Sub-Saharan African countries should leverage on revenues generated from natural resources like minerals and hydrocarbons to tame economic shocks linked to COVID-19 pandemic, a lobby group said on Friday.
Alvin Mosioma, executive director of Nairobi-based Tax Justice Network Africa (TJNA) said that revenue accrued from the extractive industry could be used to plug budgetary shortfalls in the continent during the pandemic era.
“In view of the pressure on governments to mobilize financial resources to mitigate the adverse impact of COVID-19, the extractive sector presents the strategic potential to generate the required resources,” Mosioma said in a statement issued in Nairobi.
He said that COVID-19 related economic slowdown could undermine provision of critical services in Africa including health, education and clean water, adding that the continent’s abundant natural resources have the potential to provide a respite.
Statistics from African Development Bank (AfDB) indicate that poverty has increased in the continent due to disruptions occasioned by the pandemic.
The lender said that COVID-19 might push an additional 28.2 to 49.2 million Africans into extreme poverty, thereby undermining their ability to contribute to the continent’s transformation agenda.
Mosioma said that declining foreign aid combined with a high debt burden should prompt African governments to strengthen home-grown sources of income.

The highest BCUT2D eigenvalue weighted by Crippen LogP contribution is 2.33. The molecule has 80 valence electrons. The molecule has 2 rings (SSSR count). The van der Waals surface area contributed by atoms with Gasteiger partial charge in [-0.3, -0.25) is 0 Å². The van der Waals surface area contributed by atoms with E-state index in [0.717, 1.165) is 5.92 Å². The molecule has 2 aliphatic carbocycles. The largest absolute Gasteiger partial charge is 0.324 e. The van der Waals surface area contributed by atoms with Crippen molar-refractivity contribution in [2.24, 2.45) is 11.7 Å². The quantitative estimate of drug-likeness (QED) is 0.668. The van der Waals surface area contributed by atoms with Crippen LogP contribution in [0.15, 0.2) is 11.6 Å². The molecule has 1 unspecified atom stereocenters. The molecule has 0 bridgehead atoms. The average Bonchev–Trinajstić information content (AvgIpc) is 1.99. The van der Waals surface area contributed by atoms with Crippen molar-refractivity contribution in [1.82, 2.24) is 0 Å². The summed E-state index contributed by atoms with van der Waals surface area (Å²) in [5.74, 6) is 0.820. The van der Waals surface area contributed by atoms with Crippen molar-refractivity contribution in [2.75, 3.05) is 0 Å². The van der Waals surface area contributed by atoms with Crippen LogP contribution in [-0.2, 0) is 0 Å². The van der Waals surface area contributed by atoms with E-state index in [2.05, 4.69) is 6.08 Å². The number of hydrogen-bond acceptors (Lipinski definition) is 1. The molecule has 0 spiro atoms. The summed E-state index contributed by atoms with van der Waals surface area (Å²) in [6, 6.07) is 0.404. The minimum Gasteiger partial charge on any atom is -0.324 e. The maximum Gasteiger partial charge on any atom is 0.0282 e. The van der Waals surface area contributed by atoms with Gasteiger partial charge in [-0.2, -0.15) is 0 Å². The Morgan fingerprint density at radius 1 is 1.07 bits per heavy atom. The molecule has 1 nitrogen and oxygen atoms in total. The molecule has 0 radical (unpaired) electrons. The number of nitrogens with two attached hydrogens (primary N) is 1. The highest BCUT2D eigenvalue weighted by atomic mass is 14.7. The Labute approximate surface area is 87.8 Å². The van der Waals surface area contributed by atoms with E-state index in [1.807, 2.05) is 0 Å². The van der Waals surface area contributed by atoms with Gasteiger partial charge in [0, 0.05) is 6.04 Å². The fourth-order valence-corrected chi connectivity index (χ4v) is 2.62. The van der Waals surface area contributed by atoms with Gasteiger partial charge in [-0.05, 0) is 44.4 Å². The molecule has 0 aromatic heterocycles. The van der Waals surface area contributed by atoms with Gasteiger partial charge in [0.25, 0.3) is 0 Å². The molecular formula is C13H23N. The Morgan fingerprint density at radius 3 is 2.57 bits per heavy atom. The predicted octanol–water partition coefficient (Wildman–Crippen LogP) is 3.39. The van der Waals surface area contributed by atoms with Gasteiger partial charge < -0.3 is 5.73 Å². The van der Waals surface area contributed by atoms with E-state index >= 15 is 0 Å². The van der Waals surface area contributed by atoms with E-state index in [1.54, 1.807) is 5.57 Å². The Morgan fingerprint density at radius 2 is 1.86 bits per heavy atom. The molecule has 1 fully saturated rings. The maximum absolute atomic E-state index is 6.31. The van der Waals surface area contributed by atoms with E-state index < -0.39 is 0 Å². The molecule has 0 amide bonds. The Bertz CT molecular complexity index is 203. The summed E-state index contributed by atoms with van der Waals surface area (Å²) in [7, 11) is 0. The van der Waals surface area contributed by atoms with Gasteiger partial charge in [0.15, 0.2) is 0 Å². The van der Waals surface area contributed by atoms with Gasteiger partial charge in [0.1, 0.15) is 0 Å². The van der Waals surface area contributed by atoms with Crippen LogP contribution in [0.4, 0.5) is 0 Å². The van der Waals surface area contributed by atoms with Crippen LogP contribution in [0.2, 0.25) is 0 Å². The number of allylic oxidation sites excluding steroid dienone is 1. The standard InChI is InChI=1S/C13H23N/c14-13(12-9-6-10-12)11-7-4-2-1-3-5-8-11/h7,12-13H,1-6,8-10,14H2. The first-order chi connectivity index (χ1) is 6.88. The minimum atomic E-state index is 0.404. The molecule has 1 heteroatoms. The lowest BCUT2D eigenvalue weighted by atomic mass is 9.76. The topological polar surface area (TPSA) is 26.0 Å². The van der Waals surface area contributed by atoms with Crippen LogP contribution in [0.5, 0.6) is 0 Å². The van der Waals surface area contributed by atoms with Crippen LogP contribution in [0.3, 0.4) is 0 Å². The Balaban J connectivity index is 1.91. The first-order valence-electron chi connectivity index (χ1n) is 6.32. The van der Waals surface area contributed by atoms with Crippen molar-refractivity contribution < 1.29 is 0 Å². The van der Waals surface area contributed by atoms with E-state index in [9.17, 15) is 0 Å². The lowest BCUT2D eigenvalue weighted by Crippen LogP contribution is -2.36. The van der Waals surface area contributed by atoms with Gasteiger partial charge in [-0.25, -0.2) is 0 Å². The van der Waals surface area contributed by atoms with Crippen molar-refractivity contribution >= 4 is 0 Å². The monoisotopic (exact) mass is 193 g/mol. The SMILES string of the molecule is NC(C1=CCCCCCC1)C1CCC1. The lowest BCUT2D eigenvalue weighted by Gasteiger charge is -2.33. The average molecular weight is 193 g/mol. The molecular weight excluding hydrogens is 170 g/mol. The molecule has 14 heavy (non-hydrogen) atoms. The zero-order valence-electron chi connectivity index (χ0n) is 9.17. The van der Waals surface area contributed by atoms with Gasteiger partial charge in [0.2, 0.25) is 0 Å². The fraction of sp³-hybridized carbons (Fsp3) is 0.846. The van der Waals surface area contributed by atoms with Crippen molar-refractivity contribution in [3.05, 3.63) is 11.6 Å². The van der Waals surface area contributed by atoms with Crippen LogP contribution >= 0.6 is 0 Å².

“African countries should optimise domestic resource mobilization and leverage on the extractive sector to drive inclusive and sustainable growth,” said Mosioma.
He said that governments should promote transparency and prudent management of revenue generated from natural resources to ensure that benefits trickle to the grassroots.
Mosioma said that a vibrant regulatory environment is key to minimize loss of revenue generated from minerals, oil and gas in Africa.
“Citizen participation is key to promote governance in the extractive sector and ensure export earnings are ploughed back to the continent to cushion the vulnerable population from COVID-19 shocks,” said Mosioma.
He said that African governments should reimagine policies that underpin management of the extractive sector to ensure it can withstand future shocks like pandemics.